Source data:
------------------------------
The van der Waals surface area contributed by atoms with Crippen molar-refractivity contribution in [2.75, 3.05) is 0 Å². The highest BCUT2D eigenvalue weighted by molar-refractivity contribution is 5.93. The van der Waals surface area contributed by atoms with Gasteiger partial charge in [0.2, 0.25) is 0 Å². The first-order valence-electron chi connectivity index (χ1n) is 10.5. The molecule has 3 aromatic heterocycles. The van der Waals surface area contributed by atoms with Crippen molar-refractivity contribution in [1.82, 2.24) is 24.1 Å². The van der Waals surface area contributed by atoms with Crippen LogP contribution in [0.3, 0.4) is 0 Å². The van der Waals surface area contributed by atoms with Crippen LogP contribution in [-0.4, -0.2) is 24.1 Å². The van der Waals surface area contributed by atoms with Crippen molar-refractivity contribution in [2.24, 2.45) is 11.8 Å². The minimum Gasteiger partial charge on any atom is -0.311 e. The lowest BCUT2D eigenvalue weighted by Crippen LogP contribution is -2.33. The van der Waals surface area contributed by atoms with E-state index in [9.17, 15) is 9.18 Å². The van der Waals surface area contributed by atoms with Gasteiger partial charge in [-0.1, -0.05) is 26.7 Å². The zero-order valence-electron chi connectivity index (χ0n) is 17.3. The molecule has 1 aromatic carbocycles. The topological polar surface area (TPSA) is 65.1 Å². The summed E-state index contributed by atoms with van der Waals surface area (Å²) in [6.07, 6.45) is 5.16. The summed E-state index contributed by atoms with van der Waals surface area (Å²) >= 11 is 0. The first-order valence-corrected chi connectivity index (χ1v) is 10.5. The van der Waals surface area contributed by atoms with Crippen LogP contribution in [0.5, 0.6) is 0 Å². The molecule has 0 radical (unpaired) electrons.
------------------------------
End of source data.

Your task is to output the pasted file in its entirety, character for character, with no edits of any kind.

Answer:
The van der Waals surface area contributed by atoms with Crippen molar-refractivity contribution in [2.75, 3.05) is 0 Å². The highest BCUT2D eigenvalue weighted by molar-refractivity contribution is 5.93. The van der Waals surface area contributed by atoms with Gasteiger partial charge in [0.2, 0.25) is 0 Å². The first-order valence-electron chi connectivity index (χ1n) is 10.5. The molecule has 3 aromatic heterocycles. The van der Waals surface area contributed by atoms with Crippen molar-refractivity contribution in [1.82, 2.24) is 24.1 Å². The van der Waals surface area contributed by atoms with Crippen LogP contribution in [0.3, 0.4) is 0 Å². The van der Waals surface area contributed by atoms with Crippen LogP contribution in [-0.4, -0.2) is 24.1 Å². The van der Waals surface area contributed by atoms with Crippen molar-refractivity contribution in [2.24, 2.45) is 11.8 Å². The minimum Gasteiger partial charge on any atom is -0.311 e. The lowest BCUT2D eigenvalue weighted by Crippen LogP contribution is -2.33. The van der Waals surface area contributed by atoms with E-state index in [9.17, 15) is 9.18 Å². The van der Waals surface area contributed by atoms with Gasteiger partial charge in [-0.1, -0.05) is 26.7 Å². The zero-order valence-electron chi connectivity index (χ0n) is 17.3. The molecule has 1 aromatic carbocycles. The topological polar surface area (TPSA) is 65.1 Å². The summed E-state index contributed by atoms with van der Waals surface area (Å²) in [6.07, 6.45) is 5.16. The summed E-state index contributed by atoms with van der Waals surface area (Å²) >= 11 is 0. The first-order valence-corrected chi connectivity index (χ1v) is 10.5. The van der Waals surface area contributed by atoms with Crippen LogP contribution in [0.5, 0.6) is 0 Å². The molecule has 0 radical (unpaired) electrons.